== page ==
Rick James, acoustic engineer, responds to Mass. wind turbine noise study, 2km minimum setback necessary to protect people

I have worked for many people who have severe response to wind turbine sounds. Most are within 1 mile of the nearest turbines, but some are at much greater distances.  In 2008 George Kamperman and I applied standard acoustical principles to wind turbine noise to set criteria for siting wind turbines while protecting public health.  We did not want to use setback distances because the required setbacks are a function of how many turbines are contributing to the sound immissions at a residence as well as the type and size of the turbines. But, after reviewing the sound studies for many of the participants in Dr. Pierpont’s research we did conclude that a setback of at least 2km (1.25 miles) was appropriate to protect the majority of people for the more common arrangements and types of turbines at that time.  Now with the turbines being 2.5 MW and higher in energy output and also producing more infra and low frequency sound one might argue that the setback distance needs to be revisited.  Based on increased infra and low frequency noise this setback should increase for larger wind turbines if those are the only factors.  However, there are other factors that make a 2km minimum setback a hurdle for developers that have nothing to do with noise.

I have several clients who live more than 2km from the nearest turbine who have problems. Some have been discussed in this email thread and other are participating. When I look at their situations, based on both on site tests and familiarity with where homes are located I conclude that had there been a 2km setback requirement in their community the turbines would never have been allowed in the first place.  Thus, I would argue for a consensus on a minimum setback of 2km, not because it is safe for all, but because it is more easily supported in a public forum as being reasonable.  2km does not appear to be a “0” tolerance position.  5km or 10km does. We do not regulate other pollutants to a “0” risk level because it becomes too hard to justify the broad impact of such limits.  We might want “0” heavy metals in our drinking water, or “0” NOx in our air but it may not be possible to get enough support to do it. The same applies to noise from wind turbines.  If we have to pick a distance for setbacks instead of evaluating each project for noise impacts (which is my preference), we need a limit that protects most people and includes some mechanism for those who are more sensitive to be relocated at the cost of the utility operator.  This would greatly alter the dynamics of a new project.

I like the concept of requiring all residents within the setback distance to agree to the project that I understand is being used in parts of Australia (Victoria?).  If someone refuses to sign off, the developer can choose to either not build the project, relocate turbines, or to make some financial deal with the people who refuse to sign.

For example, my clients in Wisconsin understood that a large setback was needed but did not think they could get political support for 2km.  They used maps of the state’s better wind regions to determine that if the setback was only 1800 feet there would be no place in the State that could host wind turbines in any significant numbers without running into someone else’s property.  Since the economy of wind energy requires a large number of turbines to support the cost of substations and other infrastructure this rather small setback rules out any large scale projects. I see the 2km setback minimum in the same light.  It may not be completely protective but it will force wind energy developments in areas with even moderate population densities to address the concerns of local residents before getting a permit to build and operate.  That might be sufficient until the industry dies for the many other reasons why wind turbines are not a good way to produce renewable energy.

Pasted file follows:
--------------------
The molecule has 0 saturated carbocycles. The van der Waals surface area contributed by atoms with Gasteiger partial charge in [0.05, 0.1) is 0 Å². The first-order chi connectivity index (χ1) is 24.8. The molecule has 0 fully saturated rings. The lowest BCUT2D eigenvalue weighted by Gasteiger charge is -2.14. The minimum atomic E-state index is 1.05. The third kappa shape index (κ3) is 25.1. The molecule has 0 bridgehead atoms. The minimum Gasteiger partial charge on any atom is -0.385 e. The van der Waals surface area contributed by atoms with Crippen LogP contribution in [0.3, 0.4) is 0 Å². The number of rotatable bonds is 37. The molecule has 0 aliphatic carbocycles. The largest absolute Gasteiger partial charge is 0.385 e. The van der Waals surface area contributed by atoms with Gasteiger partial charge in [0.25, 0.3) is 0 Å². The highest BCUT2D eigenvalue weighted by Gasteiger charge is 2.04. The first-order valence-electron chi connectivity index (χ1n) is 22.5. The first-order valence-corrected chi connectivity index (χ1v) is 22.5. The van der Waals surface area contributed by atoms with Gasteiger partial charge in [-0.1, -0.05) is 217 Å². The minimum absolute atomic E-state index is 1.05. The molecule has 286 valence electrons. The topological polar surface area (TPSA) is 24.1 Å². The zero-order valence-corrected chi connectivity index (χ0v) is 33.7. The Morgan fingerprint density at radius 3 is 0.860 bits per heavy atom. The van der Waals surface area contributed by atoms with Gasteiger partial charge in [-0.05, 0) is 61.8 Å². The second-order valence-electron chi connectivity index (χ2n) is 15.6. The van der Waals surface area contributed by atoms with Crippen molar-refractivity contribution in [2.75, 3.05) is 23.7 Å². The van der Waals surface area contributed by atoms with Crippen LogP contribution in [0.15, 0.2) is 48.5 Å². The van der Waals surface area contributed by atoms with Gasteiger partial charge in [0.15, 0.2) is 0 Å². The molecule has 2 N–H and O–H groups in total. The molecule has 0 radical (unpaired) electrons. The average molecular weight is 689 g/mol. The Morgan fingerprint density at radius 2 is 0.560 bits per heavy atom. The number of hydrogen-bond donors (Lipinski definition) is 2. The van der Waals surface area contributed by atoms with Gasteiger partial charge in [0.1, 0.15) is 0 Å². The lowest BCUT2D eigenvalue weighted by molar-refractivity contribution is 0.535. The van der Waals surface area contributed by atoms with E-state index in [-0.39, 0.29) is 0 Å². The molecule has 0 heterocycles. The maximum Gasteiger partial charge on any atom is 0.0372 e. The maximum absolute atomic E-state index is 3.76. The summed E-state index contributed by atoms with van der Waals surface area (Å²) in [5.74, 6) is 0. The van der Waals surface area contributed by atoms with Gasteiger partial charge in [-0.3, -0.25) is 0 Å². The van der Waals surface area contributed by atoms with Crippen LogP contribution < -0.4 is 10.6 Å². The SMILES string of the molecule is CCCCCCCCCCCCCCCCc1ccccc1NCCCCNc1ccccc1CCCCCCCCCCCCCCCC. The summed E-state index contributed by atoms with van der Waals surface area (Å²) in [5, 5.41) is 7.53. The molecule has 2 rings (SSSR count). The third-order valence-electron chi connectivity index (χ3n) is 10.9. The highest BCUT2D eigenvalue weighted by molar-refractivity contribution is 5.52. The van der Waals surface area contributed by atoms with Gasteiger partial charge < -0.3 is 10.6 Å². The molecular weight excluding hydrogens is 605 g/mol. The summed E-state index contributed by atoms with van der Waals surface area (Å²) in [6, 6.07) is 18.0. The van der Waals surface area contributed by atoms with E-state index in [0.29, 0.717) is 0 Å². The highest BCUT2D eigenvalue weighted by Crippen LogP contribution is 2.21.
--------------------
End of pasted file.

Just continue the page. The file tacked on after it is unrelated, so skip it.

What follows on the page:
We do not need a zero tolerance solution just one that is effective in separating people from turbines. We do need one that forces the industry to deal honestly and fairly with people living in established communities instead of what is happening now.

The Massachusetts Study is a step backwards.  I noticed while reading it that many important references were not included and even those that were, like Dr. Salt’s recent research, were not given appropriate weight.   None of the panelists tried to contact any of the people who have publically complained. Old papers from non-medical and non-independent sources, such as some by Leventhall, are given undue weight.  It was a poorly conducted literature review designed to support a political position and not to present an unbiased summary of current evidence.  For that I would look to the recent paper (January 2012) by Barbara Frey and Peter Hayden “Wind Turbines and Proximity to Homes: The Impact of Wind Turbine Noise on Health.”  Although not a  literature review, I also have a paper in an upcoming issue of the Bulletin of Science, Technology and Society, titled: “Wind Turbine Infra and Low-Frequency Sound: Warnings Signs That Were Not Heard” that debunks much of Leventhall’s work for the wind industry and explains how other sources of dynamically modulated infra and low frequency sound have been identified as the cause of similar symptoms in the past.

Rick James
E-coustic Solutions

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